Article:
Hello again. Our July meet was not held in our usual venue; instead we went to Slane, to the craft centre of Seamus Cassidy and had a very full and interesting day as his guests. We were greeted by Seamus and his wife with tea and coffee before moving into his workshop for the first of several demonstrations. After a brief chat on the importance of care and safety and the use of personal safety equipment Seamus started by showing us how he uses up all the small pieces of timber, (which we all seem to gather)into very useful and practical objects. With two pieces of oak which were about 30mm by 30mm by 300mm long he skilfully turned these into pegs (see photo)which he strung together with a length of gardening twine to help gardeners keep their vegetables planted in neat straight lines.
I should mention here that Shamus told us how he likes to work with as few tools as possible showing his preferences, a 25mm roughing gouge, two 12mm bowl gouges with different grinds, a 10mm spindle gouge and a scraper, he also used a small ring tool scraper later on. Here we had a short break and I took the time to have a look around his showroom which adjourns the workshop and admired both the artistic and practical pieces on display, one couldn’t help been impressed and awed by the craftsmanship.
Back in the workshop he brought out, already finished, a set of three small bowls in elm; I guess they were about 200mm in diameter, quite thick walled, these he set on a piece of cut slate, a detail he said made them more marketable. He explained how he turned these on a timber face plate with hot glue rather than chucked on a recess or spigot saving time on the finishing, then taking three assorted blanks he demonstrated how it was done. First mounting the blank on a screw chuck he trued up the bottom and then worked the outside until he was satisfied with the shape. Changing to a faceplate with a timber disk the same diameter as the bottom of the bowl which helped to align it he glued this with a hot gun glue, advising us to use the proper glue stick to give maximum adhesion. Giving it a few minutes to set he hollowed out the centre finishing with the ring tool which gave a very fine finish requiring minimum sanding with very fine grit. Shamus then polished this up with liquid paraffin which seemed to be his preferred finish telling us he usually soaked everything in a basin of this overnight. Breaking the glue joint from the faceplate he only had to peel the dried glue from the bowl bottom and the job was finished.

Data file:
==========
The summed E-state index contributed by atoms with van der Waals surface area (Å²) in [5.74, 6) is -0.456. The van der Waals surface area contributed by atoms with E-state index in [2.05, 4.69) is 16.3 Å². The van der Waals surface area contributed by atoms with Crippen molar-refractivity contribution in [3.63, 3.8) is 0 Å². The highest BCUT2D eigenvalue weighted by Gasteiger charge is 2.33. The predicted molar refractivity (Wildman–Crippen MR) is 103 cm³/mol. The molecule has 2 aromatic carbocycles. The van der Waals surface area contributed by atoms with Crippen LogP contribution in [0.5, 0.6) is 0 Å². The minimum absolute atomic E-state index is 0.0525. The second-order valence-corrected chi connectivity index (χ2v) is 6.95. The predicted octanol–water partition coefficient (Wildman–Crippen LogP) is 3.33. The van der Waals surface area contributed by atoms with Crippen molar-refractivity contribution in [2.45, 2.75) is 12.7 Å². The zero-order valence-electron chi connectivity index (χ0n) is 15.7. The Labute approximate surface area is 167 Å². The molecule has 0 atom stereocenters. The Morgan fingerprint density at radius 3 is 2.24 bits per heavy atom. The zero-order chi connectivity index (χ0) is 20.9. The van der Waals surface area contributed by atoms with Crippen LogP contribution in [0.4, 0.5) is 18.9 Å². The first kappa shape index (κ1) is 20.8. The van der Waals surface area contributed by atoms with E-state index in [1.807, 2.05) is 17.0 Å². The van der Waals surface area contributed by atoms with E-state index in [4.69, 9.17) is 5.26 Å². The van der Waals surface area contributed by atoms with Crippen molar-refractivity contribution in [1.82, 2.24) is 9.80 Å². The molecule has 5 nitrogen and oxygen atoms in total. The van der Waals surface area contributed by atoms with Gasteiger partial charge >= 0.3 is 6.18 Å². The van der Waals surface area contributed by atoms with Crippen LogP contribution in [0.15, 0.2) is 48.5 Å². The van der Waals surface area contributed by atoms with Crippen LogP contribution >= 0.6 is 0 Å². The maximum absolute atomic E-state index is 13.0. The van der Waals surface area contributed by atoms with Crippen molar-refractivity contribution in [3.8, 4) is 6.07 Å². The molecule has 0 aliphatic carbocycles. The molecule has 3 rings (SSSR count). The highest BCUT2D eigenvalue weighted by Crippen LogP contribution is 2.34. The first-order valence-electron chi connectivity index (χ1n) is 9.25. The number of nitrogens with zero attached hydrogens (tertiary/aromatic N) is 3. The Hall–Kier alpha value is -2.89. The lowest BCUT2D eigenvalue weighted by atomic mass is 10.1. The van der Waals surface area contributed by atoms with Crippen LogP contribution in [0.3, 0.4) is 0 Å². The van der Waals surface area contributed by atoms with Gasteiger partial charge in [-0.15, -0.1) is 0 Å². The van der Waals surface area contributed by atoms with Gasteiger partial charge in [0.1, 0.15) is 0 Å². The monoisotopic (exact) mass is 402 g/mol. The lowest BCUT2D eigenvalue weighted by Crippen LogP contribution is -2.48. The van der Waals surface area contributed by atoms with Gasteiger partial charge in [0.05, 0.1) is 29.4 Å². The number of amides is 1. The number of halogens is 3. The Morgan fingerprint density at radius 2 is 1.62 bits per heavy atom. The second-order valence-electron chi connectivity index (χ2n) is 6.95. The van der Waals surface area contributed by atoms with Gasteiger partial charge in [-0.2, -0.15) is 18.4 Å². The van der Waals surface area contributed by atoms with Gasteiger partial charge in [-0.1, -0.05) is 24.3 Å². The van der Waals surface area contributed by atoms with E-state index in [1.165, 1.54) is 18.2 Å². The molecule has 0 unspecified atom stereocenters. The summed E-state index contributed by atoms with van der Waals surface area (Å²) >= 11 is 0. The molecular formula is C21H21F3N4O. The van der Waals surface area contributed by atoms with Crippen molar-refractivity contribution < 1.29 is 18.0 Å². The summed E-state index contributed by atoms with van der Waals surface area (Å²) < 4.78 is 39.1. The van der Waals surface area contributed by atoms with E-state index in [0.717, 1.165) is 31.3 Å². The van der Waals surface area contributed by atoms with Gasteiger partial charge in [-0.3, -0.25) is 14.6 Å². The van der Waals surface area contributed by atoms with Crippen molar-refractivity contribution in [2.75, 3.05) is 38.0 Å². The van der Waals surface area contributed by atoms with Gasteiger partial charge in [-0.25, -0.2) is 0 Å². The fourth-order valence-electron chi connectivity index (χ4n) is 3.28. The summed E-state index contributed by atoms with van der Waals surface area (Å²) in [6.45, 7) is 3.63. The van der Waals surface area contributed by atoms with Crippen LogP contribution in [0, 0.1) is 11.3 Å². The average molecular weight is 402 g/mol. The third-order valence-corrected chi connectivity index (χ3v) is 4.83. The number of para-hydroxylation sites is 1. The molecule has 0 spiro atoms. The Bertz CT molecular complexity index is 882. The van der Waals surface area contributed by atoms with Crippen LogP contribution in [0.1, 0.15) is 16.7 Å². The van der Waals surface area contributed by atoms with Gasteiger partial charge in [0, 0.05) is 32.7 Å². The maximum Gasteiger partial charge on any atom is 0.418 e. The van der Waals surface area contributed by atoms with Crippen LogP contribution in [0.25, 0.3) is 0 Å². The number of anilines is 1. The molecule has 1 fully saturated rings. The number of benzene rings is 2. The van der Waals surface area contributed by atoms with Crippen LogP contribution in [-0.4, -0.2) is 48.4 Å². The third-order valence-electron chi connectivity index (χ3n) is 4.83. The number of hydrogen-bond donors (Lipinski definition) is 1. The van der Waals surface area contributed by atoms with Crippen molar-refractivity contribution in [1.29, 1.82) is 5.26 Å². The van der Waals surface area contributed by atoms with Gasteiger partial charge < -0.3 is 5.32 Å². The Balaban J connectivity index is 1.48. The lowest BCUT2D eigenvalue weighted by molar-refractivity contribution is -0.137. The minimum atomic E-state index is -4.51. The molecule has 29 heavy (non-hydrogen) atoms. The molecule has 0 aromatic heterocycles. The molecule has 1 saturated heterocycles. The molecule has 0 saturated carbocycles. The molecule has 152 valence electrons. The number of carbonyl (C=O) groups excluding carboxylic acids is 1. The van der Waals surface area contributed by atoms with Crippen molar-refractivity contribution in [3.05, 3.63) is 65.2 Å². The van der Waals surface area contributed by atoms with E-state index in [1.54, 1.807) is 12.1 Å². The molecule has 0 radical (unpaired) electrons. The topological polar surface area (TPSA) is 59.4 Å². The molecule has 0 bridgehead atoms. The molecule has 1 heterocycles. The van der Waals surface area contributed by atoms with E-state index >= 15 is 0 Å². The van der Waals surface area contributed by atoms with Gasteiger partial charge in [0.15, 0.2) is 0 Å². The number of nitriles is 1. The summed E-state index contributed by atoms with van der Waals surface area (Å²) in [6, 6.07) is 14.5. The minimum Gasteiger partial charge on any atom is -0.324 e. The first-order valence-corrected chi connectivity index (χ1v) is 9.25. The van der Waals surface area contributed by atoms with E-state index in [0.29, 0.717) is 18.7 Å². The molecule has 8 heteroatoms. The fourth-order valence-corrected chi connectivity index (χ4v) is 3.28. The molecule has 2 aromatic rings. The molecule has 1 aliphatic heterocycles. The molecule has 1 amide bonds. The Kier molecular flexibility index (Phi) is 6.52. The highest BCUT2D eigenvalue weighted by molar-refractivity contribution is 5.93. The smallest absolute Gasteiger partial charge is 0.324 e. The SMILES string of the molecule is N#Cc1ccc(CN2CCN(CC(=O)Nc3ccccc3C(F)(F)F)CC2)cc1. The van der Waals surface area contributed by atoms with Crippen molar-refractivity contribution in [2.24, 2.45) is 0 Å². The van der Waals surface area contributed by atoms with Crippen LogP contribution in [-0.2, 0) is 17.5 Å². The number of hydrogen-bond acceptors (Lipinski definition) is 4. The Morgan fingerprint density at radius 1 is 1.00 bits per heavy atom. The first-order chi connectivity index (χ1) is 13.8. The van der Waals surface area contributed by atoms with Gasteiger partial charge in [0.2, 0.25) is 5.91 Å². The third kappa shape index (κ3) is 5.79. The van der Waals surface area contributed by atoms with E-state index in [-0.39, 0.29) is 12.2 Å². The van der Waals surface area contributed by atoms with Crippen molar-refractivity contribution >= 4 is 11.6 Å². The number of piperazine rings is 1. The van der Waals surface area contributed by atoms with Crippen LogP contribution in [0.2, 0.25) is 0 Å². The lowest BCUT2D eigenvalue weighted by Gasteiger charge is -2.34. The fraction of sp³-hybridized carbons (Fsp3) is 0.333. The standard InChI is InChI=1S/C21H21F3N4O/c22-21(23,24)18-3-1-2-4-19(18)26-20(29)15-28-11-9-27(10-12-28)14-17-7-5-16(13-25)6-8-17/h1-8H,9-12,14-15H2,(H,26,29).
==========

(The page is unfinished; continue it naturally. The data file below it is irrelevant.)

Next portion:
Time for lunch and we moved out to the dining area where we were treated to a hot lunch followed by apple pie, tea and coffee. After the meal and a stretch of the legs we returned to the workshop for the afternoon session and here Seamus showed us how he tackled an artistic piece, a platter from an elm burr with a split partly across it.
With a piece like this Seamus told us he usually kept the turning plain, to let the pattern in the grain and the colour of the wood speak for itself and this showed in the finish work. Mounting the blank on a faceplate Seamus proceeded to shape the back to a slight concave and then cut a recess to take a chuck to work on the face. Satisfied with the shape he then took the precaution of taping across the split with duct tape to hold it together while he worked on the face.
Removing the faceplate he remounted it on a chuck and dished the face, checking the thickness as he worked with his fingers, then when finished he showed us several ways of stitching across the split for visual effect, first with leather stiches drilled in or burned in with a fine pyro pen.
For the last piece of the day he choose to do a goblet with two captive rings which as it happens was our competition object so I won’t go into detail, suffice to say Seamus turned this out in what seemed like a few minutes (I won’t say how long my effort took) anyway this ended a very interesting and satisfying day, thank you Seamus for your hospitality and interesting demonstration.
As I said earlier our competition object was a goblet with captive ring but despite the number of members there on the day there were only six entries which is disappointing, leaving the usual suspects to take first second and third, namely Jack ‘O Rourke, Jim Hynes, and Tom Murphy, come on lads show your skills, give it a go, its painless.
That’s all to report for this month, hope to see you all in August until then, work safe.